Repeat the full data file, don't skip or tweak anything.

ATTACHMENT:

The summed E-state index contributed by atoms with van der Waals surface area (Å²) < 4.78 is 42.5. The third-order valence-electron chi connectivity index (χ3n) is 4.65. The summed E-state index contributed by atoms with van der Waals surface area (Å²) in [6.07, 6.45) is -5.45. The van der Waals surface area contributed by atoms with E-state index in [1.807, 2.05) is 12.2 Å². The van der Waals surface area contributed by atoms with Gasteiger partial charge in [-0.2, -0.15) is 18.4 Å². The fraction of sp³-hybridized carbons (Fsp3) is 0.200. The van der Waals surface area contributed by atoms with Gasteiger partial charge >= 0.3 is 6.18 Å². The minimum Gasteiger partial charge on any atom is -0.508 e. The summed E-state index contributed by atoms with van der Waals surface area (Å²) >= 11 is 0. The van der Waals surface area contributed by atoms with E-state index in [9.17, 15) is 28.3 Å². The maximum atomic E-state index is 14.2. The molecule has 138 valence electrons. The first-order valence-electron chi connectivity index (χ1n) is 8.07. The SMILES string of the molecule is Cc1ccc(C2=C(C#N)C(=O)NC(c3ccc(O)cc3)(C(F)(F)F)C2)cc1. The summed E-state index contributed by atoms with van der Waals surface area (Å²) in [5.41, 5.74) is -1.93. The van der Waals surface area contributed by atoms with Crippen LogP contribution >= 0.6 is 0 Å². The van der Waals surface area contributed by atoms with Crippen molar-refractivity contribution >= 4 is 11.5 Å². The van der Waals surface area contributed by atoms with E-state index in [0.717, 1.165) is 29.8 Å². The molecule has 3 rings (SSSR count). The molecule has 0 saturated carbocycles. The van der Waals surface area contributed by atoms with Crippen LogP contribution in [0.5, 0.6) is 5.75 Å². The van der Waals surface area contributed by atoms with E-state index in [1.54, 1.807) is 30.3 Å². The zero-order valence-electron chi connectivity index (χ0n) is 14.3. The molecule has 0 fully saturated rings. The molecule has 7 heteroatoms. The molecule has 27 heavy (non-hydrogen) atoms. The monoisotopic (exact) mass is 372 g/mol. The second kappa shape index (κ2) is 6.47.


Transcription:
The summed E-state index contributed by atoms with van der Waals surface area (Å²) < 4.78 is 42.5. The third-order valence-electron chi connectivity index (χ3n) is 4.65. The summed E-state index contributed by atoms with van der Waals surface area (Å²) in [6.07, 6.45) is -5.45. The van der Waals surface area contributed by atoms with E-state index in [1.807, 2.05) is 12.2 Å². The van der Waals surface area contributed by atoms with Gasteiger partial charge in [-0.2, -0.15) is 18.4 Å². The fraction of sp³-hybridized carbons (Fsp3) is 0.200. The van der Waals surface area contributed by atoms with Gasteiger partial charge >= 0.3 is 6.18 Å². The minimum Gasteiger partial charge on any atom is -0.508 e. The summed E-state index contributed by atoms with van der Waals surface area (Å²) >= 11 is 0. The van der Waals surface area contributed by atoms with E-state index in [9.17, 15) is 28.3 Å². The maximum atomic E-state index is 14.2. The molecule has 138 valence electrons. The first-order valence-electron chi connectivity index (χ1n) is 8.07. The SMILES string of the molecule is Cc1ccc(C2=C(C#N)C(=O)NC(c3ccc(O)cc3)(C(F)(F)F)C2)cc1. The summed E-state index contributed by atoms with van der Waals surface area (Å²) in [5.41, 5.74) is -1.93. The van der Waals surface area contributed by atoms with Crippen LogP contribution >= 0.6 is 0 Å². The van der Waals surface area contributed by atoms with Crippen molar-refractivity contribution >= 4 is 11.5 Å². The van der Waals surface area contributed by atoms with E-state index in [0.717, 1.165) is 29.8 Å². The molecule has 3 rings (SSSR count). The molecule has 0 saturated carbocycles. The van der Waals surface area contributed by atoms with Crippen LogP contribution in [0.5, 0.6) is 5.75 Å². The van der Waals surface area contributed by atoms with E-state index in [1.54, 1.807) is 30.3 Å². The zero-order valence-electron chi connectivity index (χ0n) is 14.3. The molecule has 0 fully saturated rings. The molecule has 7 heteroatoms. The molecule has 27 heavy (non-hydrogen) atoms. The monoisotopic (exact) mass is 372 g/mol. The second kappa shape index (κ2) is 6.47.